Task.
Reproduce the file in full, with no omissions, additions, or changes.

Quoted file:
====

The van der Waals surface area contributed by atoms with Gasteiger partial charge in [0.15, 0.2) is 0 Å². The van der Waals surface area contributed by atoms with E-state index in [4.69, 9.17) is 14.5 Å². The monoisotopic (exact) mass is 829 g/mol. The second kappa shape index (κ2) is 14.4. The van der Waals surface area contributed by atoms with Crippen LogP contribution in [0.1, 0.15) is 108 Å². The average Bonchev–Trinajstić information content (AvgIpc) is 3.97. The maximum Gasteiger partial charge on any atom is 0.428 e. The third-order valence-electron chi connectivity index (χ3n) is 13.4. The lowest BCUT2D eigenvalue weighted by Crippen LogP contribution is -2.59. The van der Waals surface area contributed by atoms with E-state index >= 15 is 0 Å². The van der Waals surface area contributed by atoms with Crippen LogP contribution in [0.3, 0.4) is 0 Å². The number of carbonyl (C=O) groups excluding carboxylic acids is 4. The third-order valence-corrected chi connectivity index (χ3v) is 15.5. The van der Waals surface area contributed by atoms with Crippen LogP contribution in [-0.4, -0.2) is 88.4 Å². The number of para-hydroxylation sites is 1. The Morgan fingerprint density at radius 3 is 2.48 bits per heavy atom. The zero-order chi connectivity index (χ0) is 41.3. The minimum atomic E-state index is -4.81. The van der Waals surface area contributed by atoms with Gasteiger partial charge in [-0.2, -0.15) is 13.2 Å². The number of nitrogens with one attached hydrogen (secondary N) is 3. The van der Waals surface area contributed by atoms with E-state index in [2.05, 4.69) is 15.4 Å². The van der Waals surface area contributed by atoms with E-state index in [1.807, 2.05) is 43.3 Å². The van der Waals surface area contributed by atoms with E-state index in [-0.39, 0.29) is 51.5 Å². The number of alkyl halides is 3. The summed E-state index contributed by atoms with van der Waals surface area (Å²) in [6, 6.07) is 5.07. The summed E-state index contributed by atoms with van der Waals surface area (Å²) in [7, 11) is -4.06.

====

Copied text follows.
The van der Waals surface area contributed by atoms with Gasteiger partial charge in [0.15, 0.2) is 0 Å². The van der Waals surface area contributed by atoms with E-state index in [4.69, 9.17) is 14.5 Å². The monoisotopic (exact) mass is 829 g/mol. The second kappa shape index (κ2) is 14.4. The van der Waals surface area contributed by atoms with Crippen LogP contribution in [0.1, 0.15) is 108 Å². The average Bonchev–Trinajstić information content (AvgIpc) is 3.97. The maximum Gasteiger partial charge on any atom is 0.428 e. The third-order valence-electron chi connectivity index (χ3n) is 13.4. The lowest BCUT2D eigenvalue weighted by Crippen LogP contribution is -2.59. The van der Waals surface area contributed by atoms with E-state index >= 15 is 0 Å². The van der Waals surface area contributed by atoms with Crippen LogP contribution in [0.3, 0.4) is 0 Å². The number of carbonyl (C=O) groups excluding carboxylic acids is 4. The third-order valence-corrected chi connectivity index (χ3v) is 15.5. The van der Waals surface area contributed by atoms with Crippen LogP contribution in [-0.4, -0.2) is 88.4 Å². The number of para-hydroxylation sites is 1. The Morgan fingerprint density at radius 3 is 2.48 bits per heavy atom. The zero-order chi connectivity index (χ0) is 41.3. The minimum atomic E-state index is -4.81. The van der Waals surface area contributed by atoms with Gasteiger partial charge in [-0.2, -0.15) is 13.2 Å². The number of nitrogens with one attached hydrogen (secondary N) is 3. The van der Waals surface area contributed by atoms with E-state index in [2.05, 4.69) is 15.4 Å². The van der Waals surface area contributed by atoms with E-state index in [1.807, 2.05) is 43.3 Å². The van der Waals surface area contributed by atoms with E-state index in [-0.39, 0.29) is 51.5 Å². The number of alkyl halides is 3. The summed E-state index contributed by atoms with van der Waals surface area (Å²) in [6, 6.07) is 5.07. The summed E-state index contributed by atoms with van der Waals surface area (Å²) in [7, 11) is -4.06.